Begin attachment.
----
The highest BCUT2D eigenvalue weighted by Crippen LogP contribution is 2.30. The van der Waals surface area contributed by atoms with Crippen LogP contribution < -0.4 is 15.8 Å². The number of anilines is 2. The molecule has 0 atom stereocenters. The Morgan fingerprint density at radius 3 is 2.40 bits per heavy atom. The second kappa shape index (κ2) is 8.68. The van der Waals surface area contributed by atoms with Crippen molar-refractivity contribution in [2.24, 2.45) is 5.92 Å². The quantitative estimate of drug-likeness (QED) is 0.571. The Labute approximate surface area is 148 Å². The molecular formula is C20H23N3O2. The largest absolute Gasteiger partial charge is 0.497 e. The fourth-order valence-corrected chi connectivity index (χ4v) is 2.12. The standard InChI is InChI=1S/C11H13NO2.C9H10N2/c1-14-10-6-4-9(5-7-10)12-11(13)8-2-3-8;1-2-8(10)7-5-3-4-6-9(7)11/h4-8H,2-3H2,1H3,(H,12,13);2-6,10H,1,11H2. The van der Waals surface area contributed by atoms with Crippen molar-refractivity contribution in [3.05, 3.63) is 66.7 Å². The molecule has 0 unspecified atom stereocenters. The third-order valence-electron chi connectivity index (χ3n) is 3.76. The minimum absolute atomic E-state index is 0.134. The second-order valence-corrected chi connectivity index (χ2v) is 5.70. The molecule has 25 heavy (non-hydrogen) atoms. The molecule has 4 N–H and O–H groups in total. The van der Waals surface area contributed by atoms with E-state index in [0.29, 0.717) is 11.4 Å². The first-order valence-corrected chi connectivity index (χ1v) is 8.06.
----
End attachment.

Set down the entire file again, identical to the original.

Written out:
The highest BCUT2D eigenvalue weighted by Crippen LogP contribution is 2.30. The van der Waals surface area contributed by atoms with Crippen LogP contribution < -0.4 is 15.8 Å². The number of anilines is 2. The molecule has 0 atom stereocenters. The Morgan fingerprint density at radius 3 is 2.40 bits per heavy atom. The second kappa shape index (κ2) is 8.68. The van der Waals surface area contributed by atoms with Crippen molar-refractivity contribution in [2.24, 2.45) is 5.92 Å². The quantitative estimate of drug-likeness (QED) is 0.571. The Labute approximate surface area is 148 Å². The molecular formula is C20H23N3O2. The largest absolute Gasteiger partial charge is 0.497 e. The fourth-order valence-corrected chi connectivity index (χ4v) is 2.12. The standard InChI is InChI=1S/C11H13NO2.C9H10N2/c1-14-10-6-4-9(5-7-10)12-11(13)8-2-3-8;1-2-8(10)7-5-3-4-6-9(7)11/h4-8H,2-3H2,1H3,(H,12,13);2-6,10H,1,11H2. The van der Waals surface area contributed by atoms with Crippen molar-refractivity contribution in [3.05, 3.63) is 66.7 Å². The molecule has 0 unspecified atom stereocenters. The third-order valence-electron chi connectivity index (χ3n) is 3.76. The minimum absolute atomic E-state index is 0.134. The second-order valence-corrected chi connectivity index (χ2v) is 5.70. The molecule has 25 heavy (non-hydrogen) atoms. The molecule has 4 N–H and O–H groups in total. The van der Waals surface area contributed by atoms with E-state index in [0.29, 0.717) is 11.4 Å². The first-order valence-corrected chi connectivity index (χ1v) is 8.06.